I’m almost crying giving this podcast. You are going to melt this person’s heart. They’re going to want to adopt you and they would never take any of your money. They would do it for free. They would love to do it. You also might bump into a crotchety old person that’s in pain. They might have cancer. They’re not going to tell you and they don’t want to get in bed with you to disappoint you. My guess is if this couple models this company ten times bigger on Archive.org and then partners up with a senior, some senior statesperson of their industry and then jumps into the final M, which is mold, break the mold, do something slightly different. It’s so easy to do. Here’s what you do, and this is the Blue Ocean Strategy from the famous book Blue Ocean Strategy.
All you have to do, so you could do something a little different in your space is jump into a website called BuzzSumo.com and type in the major key phrases of your industry. Do this every Saturday. This website will show you all of the content that went viral worldwide in your industry and then you read all the content. Then you plug in 30 to 50, if not 100, phrases into a tool called Google Alerts. It’s a free tool. You’re going to type in all of the common phrases that people might type in either to find you, get coaching from you, or talk to you. For this couple, I said, “If I were you, I would put the phrase in Google Alerts, commercial real estate, commercial real estate Canada, residential real estate, residential real estate Canada, residential real estate market, fast flipping, flip homes, fast buying hold commercial property.” All the phrases that they may Google in the middle of the night.Break the mold, do something slightly different. Click To Tweet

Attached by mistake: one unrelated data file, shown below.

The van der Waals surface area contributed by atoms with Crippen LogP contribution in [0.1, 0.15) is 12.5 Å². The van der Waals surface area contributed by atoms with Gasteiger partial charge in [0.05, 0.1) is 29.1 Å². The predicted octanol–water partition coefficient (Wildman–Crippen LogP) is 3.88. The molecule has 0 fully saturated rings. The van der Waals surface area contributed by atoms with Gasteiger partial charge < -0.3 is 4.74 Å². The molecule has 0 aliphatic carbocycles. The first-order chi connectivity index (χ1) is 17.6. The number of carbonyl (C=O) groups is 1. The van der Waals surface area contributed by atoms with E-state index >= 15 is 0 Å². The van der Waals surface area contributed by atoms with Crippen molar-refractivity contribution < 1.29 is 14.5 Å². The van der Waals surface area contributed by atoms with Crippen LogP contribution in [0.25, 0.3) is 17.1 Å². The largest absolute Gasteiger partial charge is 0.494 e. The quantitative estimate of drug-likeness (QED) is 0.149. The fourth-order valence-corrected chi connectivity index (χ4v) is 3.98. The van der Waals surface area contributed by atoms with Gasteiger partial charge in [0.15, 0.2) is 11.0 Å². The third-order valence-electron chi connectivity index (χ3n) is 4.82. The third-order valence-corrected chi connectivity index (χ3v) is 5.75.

Searching for data in their regular day-to-day operations, plug in about a hundred of those into Google Alerts and then Google will email you every new piece of content that comes out with that phrase in the title Worldwide. Then you read it all. Within 90 days, this couple is going to spot a trend in another city that they could bring into Canada or they’re going to slowly start mapping it out in their mind and their mind works like a puzzle. As they read these articles, they don’t necessarily overlap or even match but over time, they become so fed with this data that all of a sudden, they’re going to spot something missing in their space. They’re going to creatively go, “What if we try this? Look what’s working over here in residential.
What if we did that in commercial? Look what’s working over here in commercial. What if we did that in residential?” First of MPM, find something ten times bigger than you and model it via Archive.org. The P, partner with someone who is your senior. If you’re twenty, you don’t want to go to an 80-year-old, you want to go to a 45-year old. Find somebody that has been there, done that in your space that would probably tear up and be honored if you ask them for guidance on a monthly, if not weekly, basis. Finally, M is mold. Break the mold. Do something slightly different and brand yourself with that separation. Hope this helps. Take care.